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Shyamal Roy

FOLK TALES OF SIKKIM
By George Kotturan
Sterling Publishers, New Delhi, 1976, 115, 12.50

VOLUME I NUMBER 2 April - June 1976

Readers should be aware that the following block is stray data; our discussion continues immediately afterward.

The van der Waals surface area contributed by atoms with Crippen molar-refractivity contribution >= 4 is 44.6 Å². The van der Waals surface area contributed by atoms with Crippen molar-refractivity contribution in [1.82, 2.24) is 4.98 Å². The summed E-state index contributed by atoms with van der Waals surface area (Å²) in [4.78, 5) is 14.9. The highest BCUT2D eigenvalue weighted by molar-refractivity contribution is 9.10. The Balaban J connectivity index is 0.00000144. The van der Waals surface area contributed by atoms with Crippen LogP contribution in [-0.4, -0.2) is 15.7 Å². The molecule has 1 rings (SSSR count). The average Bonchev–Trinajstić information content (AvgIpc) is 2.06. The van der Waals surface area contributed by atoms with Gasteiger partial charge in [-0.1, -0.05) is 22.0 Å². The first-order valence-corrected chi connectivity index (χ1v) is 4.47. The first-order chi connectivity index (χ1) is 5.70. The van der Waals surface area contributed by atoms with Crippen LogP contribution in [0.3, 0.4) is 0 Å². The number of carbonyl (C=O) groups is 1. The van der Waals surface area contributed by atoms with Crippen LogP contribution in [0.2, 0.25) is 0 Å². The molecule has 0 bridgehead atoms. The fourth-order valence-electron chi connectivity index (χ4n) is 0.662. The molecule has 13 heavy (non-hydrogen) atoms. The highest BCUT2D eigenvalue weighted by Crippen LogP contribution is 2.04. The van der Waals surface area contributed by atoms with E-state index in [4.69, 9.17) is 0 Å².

Like the proverbial Prometheus, Sikkim, having happily unbound itself from a despotic past, now adds to the diversity-a distinct hallmark of our culture. Yet, reading these tales from Sikkim, one often has a feeling of familiarity. It stems from common experi­ences of the past—like colonial servitude, oceans of poverty and little islands of affluence, fleecing princes and the nobler ones, dogmatic religions and the reformist ones like Buddhism and so on. This book succeeds, meagrely though, in recollect­ing tales with that magnetic pull which make the young throng round the fireplace on' a chill winter night; all eyes gazing at the old grandfather to begin. Or when the monsoon rains force everyone indoors, imagination finds an outlet. And then the past becomes a living, familiar present as long as the story-teller casts his magic spell. Included here are 30 such folk-tales told for many generations in Sikkim. Nature in its spicy variety—the hills and heights, torrential streams and meandering rivers, green-valleys and misty-clouds, flowers and butterflies become the perennial source of these tales. Also much of the local colour and candour, spirit and superstitions of hill life, mythology and heroes, humour and history do appear in these tales to make them more dynamic. This infinite variety is interesting. Lord Rom, the Lepcha creator makes the first man and woman and commands them to be brother and sister. Intimacy grows into love and love into marriage. To atone for the sin of forbidden passion, the father throws into the jungle his first seven children but the rest live to become ancestors of the Lepchas! In another tale, The Mayel Valley beckons the young to thrilling adventure beyond the peak of Kanchenjunga where, Lepchas believe, their ancestors still inhabit. Tista and Rungeet is a tale with a moral: females are often wiser and more cool-headed than males among gods as much as among mortals. Another tale, The Sweet Potatoes tells the bitter truth of poverty which a young boy and his sister fight to overcome but fail in their bid. The sister gets a living burial when the walls of a pit caves in, while the brother dies of shock. The Tower of Dharmdin shows humour typical of the Lepchas. The illustrations, could have been much bolder, surely uncrowded by superfluous details. Occasional lapses of the proof reader mar an otherwise decent printing and presentability. A major handicap of ...


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